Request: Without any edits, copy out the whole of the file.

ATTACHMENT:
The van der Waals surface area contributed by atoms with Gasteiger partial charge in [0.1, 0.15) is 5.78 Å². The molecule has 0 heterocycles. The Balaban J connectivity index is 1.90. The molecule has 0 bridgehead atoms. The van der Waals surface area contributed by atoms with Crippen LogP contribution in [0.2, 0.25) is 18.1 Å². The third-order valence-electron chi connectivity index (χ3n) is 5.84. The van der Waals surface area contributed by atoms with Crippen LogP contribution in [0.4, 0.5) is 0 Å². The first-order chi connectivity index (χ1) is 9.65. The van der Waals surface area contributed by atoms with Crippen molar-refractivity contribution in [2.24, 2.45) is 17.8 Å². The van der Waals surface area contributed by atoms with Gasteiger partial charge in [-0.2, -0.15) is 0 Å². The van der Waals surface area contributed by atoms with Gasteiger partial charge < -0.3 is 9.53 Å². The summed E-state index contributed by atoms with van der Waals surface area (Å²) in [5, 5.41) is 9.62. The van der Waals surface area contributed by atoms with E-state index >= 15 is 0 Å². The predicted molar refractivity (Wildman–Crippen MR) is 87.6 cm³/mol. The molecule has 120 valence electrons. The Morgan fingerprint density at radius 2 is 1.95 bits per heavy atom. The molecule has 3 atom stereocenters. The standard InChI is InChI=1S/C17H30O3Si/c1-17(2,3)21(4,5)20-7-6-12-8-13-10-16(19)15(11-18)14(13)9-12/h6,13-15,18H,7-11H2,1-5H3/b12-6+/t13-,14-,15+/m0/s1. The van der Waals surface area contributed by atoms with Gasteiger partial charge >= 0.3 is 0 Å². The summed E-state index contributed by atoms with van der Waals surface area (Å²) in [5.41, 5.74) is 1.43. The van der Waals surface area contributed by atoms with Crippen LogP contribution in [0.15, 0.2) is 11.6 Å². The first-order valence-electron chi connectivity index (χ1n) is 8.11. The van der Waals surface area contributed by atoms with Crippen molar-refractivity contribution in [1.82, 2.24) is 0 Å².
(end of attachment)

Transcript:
The van der Waals surface area contributed by atoms with Gasteiger partial charge in [0.1, 0.15) is 5.78 Å². The molecule has 0 heterocycles. The Balaban J connectivity index is 1.90. The molecule has 0 bridgehead atoms. The van der Waals surface area contributed by atoms with Crippen LogP contribution in [0.2, 0.25) is 18.1 Å². The third-order valence-electron chi connectivity index (χ3n) is 5.84. The van der Waals surface area contributed by atoms with Crippen LogP contribution in [0.4, 0.5) is 0 Å². The first-order chi connectivity index (χ1) is 9.65. The van der Waals surface area contributed by atoms with Crippen molar-refractivity contribution in [2.24, 2.45) is 17.8 Å². The van der Waals surface area contributed by atoms with Gasteiger partial charge in [-0.2, -0.15) is 0 Å². The van der Waals surface area contributed by atoms with Gasteiger partial charge < -0.3 is 9.53 Å². The summed E-state index contributed by atoms with van der Waals surface area (Å²) in [5, 5.41) is 9.62. The van der Waals surface area contributed by atoms with E-state index >= 15 is 0 Å². The predicted molar refractivity (Wildman–Crippen MR) is 87.6 cm³/mol. The molecule has 120 valence electrons. The Morgan fingerprint density at radius 2 is 1.95 bits per heavy atom. The molecule has 3 atom stereocenters. The standard InChI is InChI=1S/C17H30O3Si/c1-17(2,3)21(4,5)20-7-6-12-8-13-10-16(19)15(11-18)14(13)9-12/h6,13-15,18H,7-11H2,1-5H3/b12-6+/t13-,14-,15+/m0/s1. The van der Waals surface area contributed by atoms with Gasteiger partial charge >= 0.3 is 0 Å². The summed E-state index contributed by atoms with van der Waals surface area (Å²) in [5.41, 5.74) is 1.43. The van der Waals surface area contributed by atoms with Crippen LogP contribution in [0.15, 0.2) is 11.6 Å². The first-order valence-electron chi connectivity index (χ1n) is 8.11. The van der Waals surface area contributed by atoms with Crippen molar-refractivity contribution in [1.82, 2.24) is 0 Å².